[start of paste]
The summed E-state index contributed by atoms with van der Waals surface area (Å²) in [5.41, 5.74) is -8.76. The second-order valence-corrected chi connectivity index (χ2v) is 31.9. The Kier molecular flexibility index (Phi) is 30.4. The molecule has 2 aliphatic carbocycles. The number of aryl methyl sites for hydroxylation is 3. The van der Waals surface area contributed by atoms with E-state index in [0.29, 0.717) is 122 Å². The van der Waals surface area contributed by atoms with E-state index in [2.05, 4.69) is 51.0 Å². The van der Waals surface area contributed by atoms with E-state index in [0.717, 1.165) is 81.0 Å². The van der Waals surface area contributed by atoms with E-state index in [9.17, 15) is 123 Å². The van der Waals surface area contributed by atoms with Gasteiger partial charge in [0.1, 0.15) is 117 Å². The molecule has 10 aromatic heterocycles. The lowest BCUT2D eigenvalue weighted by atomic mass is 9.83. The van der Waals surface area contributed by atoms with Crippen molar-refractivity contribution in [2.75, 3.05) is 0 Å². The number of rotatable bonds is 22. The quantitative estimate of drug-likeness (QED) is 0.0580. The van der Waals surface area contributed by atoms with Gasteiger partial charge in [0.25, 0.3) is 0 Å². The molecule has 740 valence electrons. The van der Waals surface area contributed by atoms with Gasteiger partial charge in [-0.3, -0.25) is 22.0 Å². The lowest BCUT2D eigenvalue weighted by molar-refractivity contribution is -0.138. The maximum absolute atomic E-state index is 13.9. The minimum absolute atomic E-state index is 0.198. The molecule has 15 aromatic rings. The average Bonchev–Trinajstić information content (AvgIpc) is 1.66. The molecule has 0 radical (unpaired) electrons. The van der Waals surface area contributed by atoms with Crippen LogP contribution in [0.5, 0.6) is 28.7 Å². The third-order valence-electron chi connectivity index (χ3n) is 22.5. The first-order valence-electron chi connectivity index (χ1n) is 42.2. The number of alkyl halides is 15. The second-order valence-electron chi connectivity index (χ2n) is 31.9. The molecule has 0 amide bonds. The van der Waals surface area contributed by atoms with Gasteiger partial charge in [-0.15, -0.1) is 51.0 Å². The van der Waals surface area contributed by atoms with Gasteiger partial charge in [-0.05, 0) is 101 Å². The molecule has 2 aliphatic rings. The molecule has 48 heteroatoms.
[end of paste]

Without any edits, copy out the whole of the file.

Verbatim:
The summed E-state index contributed by atoms with van der Waals surface area (Å²) in [5.41, 5.74) is -8.76. The second-order valence-corrected chi connectivity index (χ2v) is 31.9. The Kier molecular flexibility index (Phi) is 30.4. The molecule has 2 aliphatic carbocycles. The number of aryl methyl sites for hydroxylation is 3. The van der Waals surface area contributed by atoms with E-state index in [0.29, 0.717) is 122 Å². The van der Waals surface area contributed by atoms with E-state index in [2.05, 4.69) is 51.0 Å². The van der Waals surface area contributed by atoms with E-state index in [0.717, 1.165) is 81.0 Å². The van der Waals surface area contributed by atoms with E-state index in [9.17, 15) is 123 Å². The van der Waals surface area contributed by atoms with Gasteiger partial charge in [0.1, 0.15) is 117 Å². The molecule has 10 aromatic heterocycles. The lowest BCUT2D eigenvalue weighted by atomic mass is 9.83. The van der Waals surface area contributed by atoms with Crippen molar-refractivity contribution in [2.75, 3.05) is 0 Å². The number of rotatable bonds is 22. The quantitative estimate of drug-likeness (QED) is 0.0580. The van der Waals surface area contributed by atoms with Gasteiger partial charge in [0.25, 0.3) is 0 Å². The molecule has 740 valence electrons. The van der Waals surface area contributed by atoms with Gasteiger partial charge in [-0.3, -0.25) is 22.0 Å². The lowest BCUT2D eigenvalue weighted by molar-refractivity contribution is -0.138. The maximum absolute atomic E-state index is 13.9. The minimum absolute atomic E-state index is 0.198. The molecule has 15 aromatic rings. The average Bonchev–Trinajstić information content (AvgIpc) is 1.66. The molecule has 0 radical (unpaired) electrons. The van der Waals surface area contributed by atoms with Crippen LogP contribution in [0.5, 0.6) is 28.7 Å². The third-order valence-electron chi connectivity index (χ3n) is 22.5. The first-order valence-electron chi connectivity index (χ1n) is 42.2. The number of alkyl halides is 15. The second-order valence-electron chi connectivity index (χ2n) is 31.9. The molecule has 0 amide bonds. The van der Waals surface area contributed by atoms with Gasteiger partial charge in [-0.15, -0.1) is 51.0 Å². The van der Waals surface area contributed by atoms with Gasteiger partial charge in [-0.05, 0) is 101 Å². The molecule has 2 aliphatic rings. The molecule has 48 heteroatoms.